If you have hopes of doing some shopping on Oʻahu, you’re not alone. It’s one of the cornerstones of what Waikīkī offers, and there are ample opportunities all over the island to browse shops and markets, big and small, with many local options.
Whether you’re looking for high-end luxury shops or simply a good place to find a genuine souvenir, we’ve got you covered below with a breakdown of where to go.
Good to know: not mentioned in the rest of this guide, Chinatown in downtown Honolulu is also a GREAT place to browse up-and-coming local shops. See e.g. this list for an impression.
Small local shops and stores
Shopping at locally-owned stores is one of the best way to support the island’s economy. If you’re adamant about shopping local – which we hope you are – you’ll find this Shop Small Hawaiʻi directory extremely useful. You can browse a variety of categories – apparel, gifts, health, art – to find a small local shop that sells what you’re looking for. Keep in mind this list is not exhaustive and that there are many other locally-owned shops as well.
Below, we highlight some of our favorites, a mix of small shops and local institutions:
Where to buy Cultural Products
Nā Mea Hawaiʻi
If you’re looking for an authentic Hawaiian store where you can find a wide range of products, including clothes, homeware, and gifts that are culturally respectful and oriented, Nā Mea Hawaiʻi is the place to go.
Native Books Hawaiʻi
Native Books Hawaiʻi is another arm of Nā Mea Hawaiʻi, and it’s where you can find local authors and cultural/historical texts of Hawaiʻi. For example, shopping for a children’s book from Hawaiʻi is an excellent souvenir or gift.
Where to shop for Local Clothing
Aloha shirts are the business-casual attire of choice in Hawaiʻi, and they are a great, functional take-home gift that will remind you of your trip every time you put it on.
Bailey’s Antiques and Aloha Shirts
For the largest selection Aloha Shirts, Bailey’s is the place. It has been around since 1980 and sells new, used, vintage, and specialty Aloha Shirts for low-and-high end shoppers alike.
For a boutique shop that focuses more on modern styles, Roberta Oaks has a variety of Aloha Shirts, dresses, and other clothing for both men and women. They also have women’s accessories, like handbags.
This small boutique shop offers nature-inspired shirts, bags, and accessories.
Best places to get artistic gifts
Here are some places to go if you’re looking for a musical or artistic gift.
The Ukulele is actually a Portuguese instrument, brought to Hawaiʻi in the 1800s. But it’s a full part of the culture now, and many ukuleles are hand-made in Hawaiʻi. Kamaka has a long-standing reputation for its production.
Haleʻiwa Art Gallery
If you’d like to check out locally-made and island-focused art, check out Haleʻiwa Art Gallery on the north shore. They have paintings, photography, sculptures, and embroidery that captures life in Hawaiʻi. Check the website for its monthly art walk.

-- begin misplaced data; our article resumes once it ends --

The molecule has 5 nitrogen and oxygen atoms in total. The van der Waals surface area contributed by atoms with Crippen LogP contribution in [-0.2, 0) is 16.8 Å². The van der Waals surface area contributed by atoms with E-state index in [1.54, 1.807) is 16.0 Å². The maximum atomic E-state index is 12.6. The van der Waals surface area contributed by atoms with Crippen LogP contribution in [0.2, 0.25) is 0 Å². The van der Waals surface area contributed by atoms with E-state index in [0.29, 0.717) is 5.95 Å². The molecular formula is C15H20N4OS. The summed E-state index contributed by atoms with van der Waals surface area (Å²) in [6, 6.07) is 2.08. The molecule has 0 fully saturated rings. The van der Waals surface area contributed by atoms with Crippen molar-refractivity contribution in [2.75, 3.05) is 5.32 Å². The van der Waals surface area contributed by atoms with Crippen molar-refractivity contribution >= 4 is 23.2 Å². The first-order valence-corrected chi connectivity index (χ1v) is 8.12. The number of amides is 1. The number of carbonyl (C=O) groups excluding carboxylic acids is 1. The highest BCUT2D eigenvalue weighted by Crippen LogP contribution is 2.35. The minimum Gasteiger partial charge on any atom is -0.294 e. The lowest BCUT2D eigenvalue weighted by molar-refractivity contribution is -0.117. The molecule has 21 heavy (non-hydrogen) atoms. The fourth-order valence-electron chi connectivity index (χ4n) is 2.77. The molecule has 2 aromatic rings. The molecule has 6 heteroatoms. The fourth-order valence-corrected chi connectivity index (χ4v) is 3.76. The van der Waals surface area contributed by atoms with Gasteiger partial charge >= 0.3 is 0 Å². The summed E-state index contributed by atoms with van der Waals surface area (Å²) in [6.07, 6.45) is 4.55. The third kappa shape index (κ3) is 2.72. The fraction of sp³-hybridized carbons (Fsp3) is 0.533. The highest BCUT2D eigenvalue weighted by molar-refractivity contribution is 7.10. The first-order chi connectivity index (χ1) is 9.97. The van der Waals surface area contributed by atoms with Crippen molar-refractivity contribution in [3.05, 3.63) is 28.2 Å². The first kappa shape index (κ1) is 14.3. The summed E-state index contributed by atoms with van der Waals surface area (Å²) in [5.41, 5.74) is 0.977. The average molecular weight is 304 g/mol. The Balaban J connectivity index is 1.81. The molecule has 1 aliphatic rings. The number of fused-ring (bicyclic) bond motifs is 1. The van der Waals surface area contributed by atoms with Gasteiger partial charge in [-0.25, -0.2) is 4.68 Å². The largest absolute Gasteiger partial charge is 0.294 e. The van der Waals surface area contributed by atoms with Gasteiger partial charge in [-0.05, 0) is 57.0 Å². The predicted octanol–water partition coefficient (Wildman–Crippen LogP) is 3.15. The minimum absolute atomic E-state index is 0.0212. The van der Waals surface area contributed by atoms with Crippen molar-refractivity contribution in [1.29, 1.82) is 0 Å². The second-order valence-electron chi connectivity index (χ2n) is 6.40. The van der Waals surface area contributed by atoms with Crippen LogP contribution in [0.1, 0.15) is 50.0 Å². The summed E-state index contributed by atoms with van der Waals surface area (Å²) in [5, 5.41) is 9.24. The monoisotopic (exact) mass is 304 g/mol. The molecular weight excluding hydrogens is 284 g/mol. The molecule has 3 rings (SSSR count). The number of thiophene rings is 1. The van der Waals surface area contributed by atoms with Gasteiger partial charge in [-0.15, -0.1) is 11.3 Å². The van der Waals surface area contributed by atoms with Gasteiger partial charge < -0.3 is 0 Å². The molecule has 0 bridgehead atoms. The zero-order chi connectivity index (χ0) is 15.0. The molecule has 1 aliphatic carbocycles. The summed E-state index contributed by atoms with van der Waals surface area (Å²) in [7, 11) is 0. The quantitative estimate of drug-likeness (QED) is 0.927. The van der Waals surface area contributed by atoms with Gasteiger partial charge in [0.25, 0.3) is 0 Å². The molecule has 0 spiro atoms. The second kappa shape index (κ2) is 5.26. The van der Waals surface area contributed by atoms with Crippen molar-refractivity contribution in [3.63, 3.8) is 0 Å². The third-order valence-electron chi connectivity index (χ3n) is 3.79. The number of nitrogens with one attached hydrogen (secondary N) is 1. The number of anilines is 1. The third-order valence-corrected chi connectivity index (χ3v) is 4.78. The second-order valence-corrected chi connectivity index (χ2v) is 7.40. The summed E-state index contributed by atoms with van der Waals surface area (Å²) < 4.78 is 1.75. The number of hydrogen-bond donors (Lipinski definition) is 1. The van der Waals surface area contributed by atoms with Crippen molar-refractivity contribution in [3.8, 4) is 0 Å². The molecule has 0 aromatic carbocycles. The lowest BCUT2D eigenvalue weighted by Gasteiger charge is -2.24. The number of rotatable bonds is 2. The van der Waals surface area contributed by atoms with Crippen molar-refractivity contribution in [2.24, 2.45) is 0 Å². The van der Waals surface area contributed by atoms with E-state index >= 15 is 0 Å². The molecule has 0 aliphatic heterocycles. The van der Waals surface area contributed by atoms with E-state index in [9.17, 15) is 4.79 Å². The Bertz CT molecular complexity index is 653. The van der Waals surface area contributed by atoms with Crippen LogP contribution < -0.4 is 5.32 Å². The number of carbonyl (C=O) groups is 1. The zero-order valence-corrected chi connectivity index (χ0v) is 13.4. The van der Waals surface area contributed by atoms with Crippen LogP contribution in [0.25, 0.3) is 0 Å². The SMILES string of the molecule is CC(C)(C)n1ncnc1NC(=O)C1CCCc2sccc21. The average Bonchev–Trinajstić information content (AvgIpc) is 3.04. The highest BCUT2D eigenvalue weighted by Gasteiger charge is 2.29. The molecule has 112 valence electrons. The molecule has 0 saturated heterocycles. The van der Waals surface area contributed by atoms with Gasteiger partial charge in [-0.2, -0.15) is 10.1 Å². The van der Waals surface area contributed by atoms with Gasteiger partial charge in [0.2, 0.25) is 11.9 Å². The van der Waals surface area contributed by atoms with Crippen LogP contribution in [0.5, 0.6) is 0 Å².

Places to Window Shop
If you’re not looking for anything in particular and just want a place to browse, head to Waikīkī.
Kalākaua Avenue in Waikīkī is famous for its high-end designer shops, which are extremely popular with Japanese tourists (these brands tend to be even more expensive in Japan), as well as its overall volume of stores. Waikīkī is a great place to wander if you like to window shop, as stores can be found mixed in all over the place on Kalākaua, Kūhiō, and various side streets.
For a traditional shopping mall or market, here’s what we recommend:
Ala Moana Shopping Center
There are many malls on Oʻahu – one in almost every corner of the island – so if you need something practical, you’re never far. However, there’s only one we recommend for a casual visit: The Ala Moana Shopping Center. It’s hailed as the largest open-air mall in the world, and in addition to nearly 300 shops, it has about 80 dining venues, including the locally-beloved Shirokiya Japan Village Walk.
Just west of Waikīkī, the Ala Moana Center can be reached via a free shuttle (ask your hotel for info, or see the Ala Manoa website) and is a convenient place to wait out a rainy day, should one occur.
Ask a bunch of locals about the International Marketplace, and it may draw mixed reviews. Long story short, the old International Marketplace was more akin to a Polynesian craft market, while the new International Marketplace, renovated and opened in 2016, features vendors like Rolex and Tesla.
Regardless of your opinion on the stores themselves, the Marketplace as a venue is beautiful, with stone walking paths alongside manicured gardens underneath large banyan trees (including a tree house). In the center, there’s a live stage for performances, which feature Hawaiian dancing and other cultural displays. Food vendors include Kona Coffee Purveyors, where you can try some local coffee.
Aloha Stadium Swap Meet
Every Wednesday, Saturday, and Sunday, about 400 vendors come together at Aloha Stadium (where the Pro Bowl used to be held) for a budget-friendly market of crafts, clothing, souvenirs, and gifts, including works by local artists. Bargaining is part of the game here, so come ready to make a deal.
Farmer’s markets happen across the island and are a great way to find local products. See our guide to Oʻahu’s farmer’s markets here.
What kind of souvenirs are best to take home from Hawaii?
If you’re looking for gifts to take home, here’s what we recommend:
- For the Fashionista: Aloha Shirts
- For the Foodie: Hawaiian Coffee/Macadamia Nuts
- For the Musician/Artist: Ukulele